What is cyber bullying?
Cyberbullying is used as an umbrella term to describe many different kinds of online abuse including but not limited to harassment, doxing, reputation attacks and revenge porn.
To constitute cyberbullying – the perpetrator uses technology such as computers, consoles, cell phones and/or any other device with access to the internet or social media to harass, stalk or abuse another person by instigating or participating in online hate campaigns. Although most media coverage indicates that cyberbullying is a problem exclusive to social media – it is also very problematic within the online gaming community.
Victims of cyberbullying often don’t know who are behind the accounts that are abusing them. Sometimes the victim can suspect who the bullies are, but are unable to prove it because trolling and bullying accounts often make use of everybody’s important right to anonymity – other times, complete strangers become aware of cyberbullying taking place and fall into a ‘mob mentality’ by contributing and amplifying the bullying rather than helping the victim.
Cyberbullying is not exclusive to any specific demographic – everybody is now at risk of being a cyberbullying victim in some way.
Different kinds of cyberbullying
There are many ways that someone can fall victim to or experience cyberbullying when using technology and the internet. Some common methods of cyberbullying are:
- Harassment – When someone is being harassed online, they are being subjected to a string of abusive messages or efforts to contact them by one person or a group of people. People can be harassed through social media as well as through their mobile phone (texting and calling) and email. Most of the contact the victim will receive will be of a malicious or threatening nature.
- Doxing – Doxing is when an individual or group of people distribute another person’s personal information such as their home address, cell phone number or place of work onto social media or public forums without that person’s permission to do so. Doxing can cause the victim to feel extremely anxious and it can affect their mental health.
- Cyberstalking – Similar to harassment, cyberstalking involves the perpetrator making persistent efforts to gain contact with the victim, however this differs from harassment – more commonly than not, people will cyberstalk another person due to deep feelings towards that person, whether they are positive or negative. Someone who is cyberstalking is more likely to escalate their stalking into the offline world.
- Revenge porn – Revenge porn, is when sexually explicit or compromising images of a person have been distributed onto social media or shared on revenge porn specific websites without their permission to do so. Normally, images of this nature are posted by an ex-partner, who does it with the purpose of causing humiliation and damage to their reputation.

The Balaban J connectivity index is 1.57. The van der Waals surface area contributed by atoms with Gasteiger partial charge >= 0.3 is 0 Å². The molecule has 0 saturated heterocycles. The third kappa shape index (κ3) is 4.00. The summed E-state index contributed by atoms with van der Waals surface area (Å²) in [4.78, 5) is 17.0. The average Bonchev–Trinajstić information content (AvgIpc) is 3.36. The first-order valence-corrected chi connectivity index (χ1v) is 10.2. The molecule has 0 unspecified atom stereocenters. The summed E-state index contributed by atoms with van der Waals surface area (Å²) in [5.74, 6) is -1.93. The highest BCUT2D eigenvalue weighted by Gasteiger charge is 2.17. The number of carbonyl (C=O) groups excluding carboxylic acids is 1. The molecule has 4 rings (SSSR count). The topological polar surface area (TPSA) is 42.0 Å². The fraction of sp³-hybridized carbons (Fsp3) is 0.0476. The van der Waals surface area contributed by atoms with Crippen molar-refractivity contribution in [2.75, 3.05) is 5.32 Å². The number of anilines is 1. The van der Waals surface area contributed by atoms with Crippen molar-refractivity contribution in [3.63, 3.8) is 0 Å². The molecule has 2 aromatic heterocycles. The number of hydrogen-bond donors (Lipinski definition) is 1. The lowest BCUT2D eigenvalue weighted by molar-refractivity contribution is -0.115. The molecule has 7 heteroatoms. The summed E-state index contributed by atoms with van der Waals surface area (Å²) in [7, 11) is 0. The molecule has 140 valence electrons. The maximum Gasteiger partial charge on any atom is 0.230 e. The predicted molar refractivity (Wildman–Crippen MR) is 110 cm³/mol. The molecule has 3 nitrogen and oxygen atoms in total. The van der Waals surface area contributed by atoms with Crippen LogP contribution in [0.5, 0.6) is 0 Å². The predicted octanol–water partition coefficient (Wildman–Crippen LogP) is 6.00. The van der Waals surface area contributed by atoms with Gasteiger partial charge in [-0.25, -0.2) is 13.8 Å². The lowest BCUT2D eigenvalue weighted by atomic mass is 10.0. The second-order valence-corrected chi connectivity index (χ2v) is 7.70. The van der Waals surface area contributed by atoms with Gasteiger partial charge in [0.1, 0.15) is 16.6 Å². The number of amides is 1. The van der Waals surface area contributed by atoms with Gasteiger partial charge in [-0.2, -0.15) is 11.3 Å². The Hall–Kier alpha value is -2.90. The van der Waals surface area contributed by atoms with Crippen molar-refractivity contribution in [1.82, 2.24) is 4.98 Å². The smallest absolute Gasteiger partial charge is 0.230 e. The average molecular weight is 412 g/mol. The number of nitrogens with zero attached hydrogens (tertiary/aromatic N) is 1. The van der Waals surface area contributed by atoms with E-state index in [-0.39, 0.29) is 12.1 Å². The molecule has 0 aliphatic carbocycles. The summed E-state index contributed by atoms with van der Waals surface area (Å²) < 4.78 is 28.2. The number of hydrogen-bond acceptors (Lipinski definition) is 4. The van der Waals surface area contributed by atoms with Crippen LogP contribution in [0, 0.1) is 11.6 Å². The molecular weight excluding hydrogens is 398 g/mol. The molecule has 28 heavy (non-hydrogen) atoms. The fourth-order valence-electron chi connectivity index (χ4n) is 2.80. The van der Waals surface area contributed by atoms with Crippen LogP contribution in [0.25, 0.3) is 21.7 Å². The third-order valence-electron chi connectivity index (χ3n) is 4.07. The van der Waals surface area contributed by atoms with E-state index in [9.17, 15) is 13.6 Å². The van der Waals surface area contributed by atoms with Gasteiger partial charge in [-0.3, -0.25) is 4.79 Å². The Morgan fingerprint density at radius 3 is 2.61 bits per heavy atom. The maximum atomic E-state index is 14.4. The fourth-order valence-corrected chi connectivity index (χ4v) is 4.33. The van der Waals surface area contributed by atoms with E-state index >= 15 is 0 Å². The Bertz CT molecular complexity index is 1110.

- Swatting – Swatting is when someone calls emergency responders with claims of dangerous events taking place at an address. People swat others with the intention of causing panic and fear when armed response units arrive at their home or place of work. Swatting is more prevalent within the online gaming community.
- Corporate attacks – In the corporate world, attacks can be used to send masses of information to a website in order to take the website down and make it non-functional. Corporate attacks can affect public confidence, damaging businesses reputations and in some instances, force them to collapse.
- Account hacking – Cyberbullies can hack into a victim’s social media accounts and post abusive or damaging messages. This can be particularly damaging for brands and public figures.
- False profiles – Fake social media accounts can be setup with the intention of damaging a person or brand’s reputation. This can easily be done by obtaining publicly available images of the victim and making the account appear as authentic as possible.
- Slut shaming – Slut shaming is when someone is called out and labelled as a “slut” for something that they have done previously or even just how they dress. This kind of cyberbullying often occurs when someone has been sexting another person and their images or conversations become public. It is seen more commonly within young people and teenagers but anyone can fall victim to being slut shamed.
Why do people cyberbully?
There are many reasons that someone might choose to cyberbully another person. Some of the most common reasons are:
- They’ve been cyberbullied themselves – Someone may choose to cyberbully another person because they have been through cyberbullying themselves. They might feel like it’s okay to treat people in that way or find that it is the only way to express their own pain.